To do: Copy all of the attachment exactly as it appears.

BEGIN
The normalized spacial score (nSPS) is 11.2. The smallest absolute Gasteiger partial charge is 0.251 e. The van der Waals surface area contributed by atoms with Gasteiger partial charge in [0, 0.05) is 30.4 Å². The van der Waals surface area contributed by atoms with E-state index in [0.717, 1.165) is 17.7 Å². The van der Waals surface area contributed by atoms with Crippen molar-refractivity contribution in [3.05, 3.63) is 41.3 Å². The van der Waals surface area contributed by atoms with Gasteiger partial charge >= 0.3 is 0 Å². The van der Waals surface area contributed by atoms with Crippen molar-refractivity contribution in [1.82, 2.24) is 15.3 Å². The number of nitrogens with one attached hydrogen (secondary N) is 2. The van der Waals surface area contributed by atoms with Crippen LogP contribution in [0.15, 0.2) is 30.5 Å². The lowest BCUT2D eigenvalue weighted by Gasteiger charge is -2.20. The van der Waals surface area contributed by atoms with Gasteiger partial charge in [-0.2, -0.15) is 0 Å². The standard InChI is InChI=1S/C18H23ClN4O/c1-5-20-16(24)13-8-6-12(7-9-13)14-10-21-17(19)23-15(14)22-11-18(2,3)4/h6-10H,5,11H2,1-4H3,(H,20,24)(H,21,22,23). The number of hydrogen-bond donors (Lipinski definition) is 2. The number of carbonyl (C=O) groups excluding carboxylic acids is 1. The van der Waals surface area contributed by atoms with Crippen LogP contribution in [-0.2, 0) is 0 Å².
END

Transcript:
The normalized spacial score (nSPS) is 11.2. The smallest absolute Gasteiger partial charge is 0.251 e. The van der Waals surface area contributed by atoms with Gasteiger partial charge in [0, 0.05) is 30.4 Å². The van der Waals surface area contributed by atoms with E-state index in [0.717, 1.165) is 17.7 Å². The van der Waals surface area contributed by atoms with Crippen molar-refractivity contribution in [3.05, 3.63) is 41.3 Å². The van der Waals surface area contributed by atoms with Gasteiger partial charge >= 0.3 is 0 Å². The van der Waals surface area contributed by atoms with Crippen molar-refractivity contribution in [1.82, 2.24) is 15.3 Å². The number of nitrogens with one attached hydrogen (secondary N) is 2. The van der Waals surface area contributed by atoms with Crippen LogP contribution in [0.15, 0.2) is 30.5 Å². The lowest BCUT2D eigenvalue weighted by Gasteiger charge is -2.20. The van der Waals surface area contributed by atoms with Gasteiger partial charge in [-0.2, -0.15) is 0 Å². The standard InChI is InChI=1S/C18H23ClN4O/c1-5-20-16(24)13-8-6-12(7-9-13)14-10-21-17(19)23-15(14)22-11-18(2,3)4/h6-10H,5,11H2,1-4H3,(H,20,24)(H,21,22,23). The number of hydrogen-bond donors (Lipinski definition) is 2. The number of carbonyl (C=O) groups excluding carboxylic acids is 1. The van der Waals surface area contributed by atoms with Crippen LogP contribution in [-0.2, 0) is 0 Å².